• What role do motivation and expectations play in bringing about improvements in cognition when they are observed?
    • Opportunity costs need to be evaluated: Is time spent brain training better served e.g. learning a language or a musical instrument, or exercising or socializing?
    • Need for meta-studies that estimate effect size and likelihood of biased result reporting.
  • Recommendations of the group
    • Consider opportunity costs: Physical activity, intellectual challenges and social engagement may be more effective for brain health.
    • Aerobic exercise has particular promise for brain health / wellness.
    • Findings need to be replicated at multiple sites, based on studies conducted by independent researchers who are funded by independent sources. And there need to be good control groups.
    • Even if programs do work, in all likelihood, gains won’t last long after you stop the challenge.

The Chronicle of Higher Education Feature on the Brain Training Industry

The following points have been made in the Oc 22, 2014 Article in The Chronicle of Higher Education on the brain training industry.

1. Avoiding exaggerated claims

“There is a lot of concern in the scientific community because consumers hear that the games are based on scientific evidence when that ‘scientific evidence’ is generally tangential to the exaggerated claims,” Laura L. Carstensen, director of the Stanford Center on Longevity and a professor of public policy and psychology.

2. Navigating conflict of interest

Scientists are asked to serve as advisers in return for equity (personal compensation – not research funding)).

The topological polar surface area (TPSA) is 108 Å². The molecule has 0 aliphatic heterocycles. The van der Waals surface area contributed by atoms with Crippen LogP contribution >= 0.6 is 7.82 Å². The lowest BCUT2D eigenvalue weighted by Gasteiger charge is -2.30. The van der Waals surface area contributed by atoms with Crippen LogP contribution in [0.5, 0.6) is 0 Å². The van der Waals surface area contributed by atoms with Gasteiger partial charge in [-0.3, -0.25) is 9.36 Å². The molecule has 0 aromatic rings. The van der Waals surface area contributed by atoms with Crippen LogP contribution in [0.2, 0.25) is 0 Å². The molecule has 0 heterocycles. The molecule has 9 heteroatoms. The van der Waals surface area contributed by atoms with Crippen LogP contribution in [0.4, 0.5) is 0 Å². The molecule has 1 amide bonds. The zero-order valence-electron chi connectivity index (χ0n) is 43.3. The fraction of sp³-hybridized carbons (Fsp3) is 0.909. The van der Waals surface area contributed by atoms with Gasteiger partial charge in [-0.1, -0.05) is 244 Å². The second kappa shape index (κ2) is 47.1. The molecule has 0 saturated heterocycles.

“Personally I think it falls in the same kind of category as medical researchers’ taking money from drug companies….It’s incredible how much money is thrown around there. …It’s hard to get around the fact that people don’t argue against their pocketbook” (when they stand to profit if the company does well) L. Todd Rose, educational-neuroscience professor at Harvard University.

3. Better Industry-Research relations needed

“In general I think academics and industry have to work together to have real innovations in people’s lives, …We have to learn how to work together in as transparent and effective a way as possible.” Adam Gazzaley, a professor of neurology, physiology, and psychiatry at the University of California at San Francisco,

4. Funding Research

Posit Science, the cognitive-training company behind a program called BrainHQ, contributes funds to Dr. Gazzaley’s lab.

One former lab member, Jyoti Mishra, split her postdoctoral research time between the lab and the company. She’s now an assistant professor of neurology at the University of California at San Francisco.

Michael Merzenich, co-founder and chief scientific officer of the company, said the company does not tamper with the research it supports.

Lumosity awarded the first Human Cognition Grant of $150,000 last year to Joseph B. Hopfinger, a professor of cognitive psychology, and Kathleen Gates, an assistant professor of quantitative psychology, both at the University of North Carolina at Chapel Hill. Ms. Gates said the process had been similar to receiving funding from the National Institutes of Health.

Lumosity uses these criteria when it considers funding research:

  1. sample size
  2. total training time of 20 hours or greater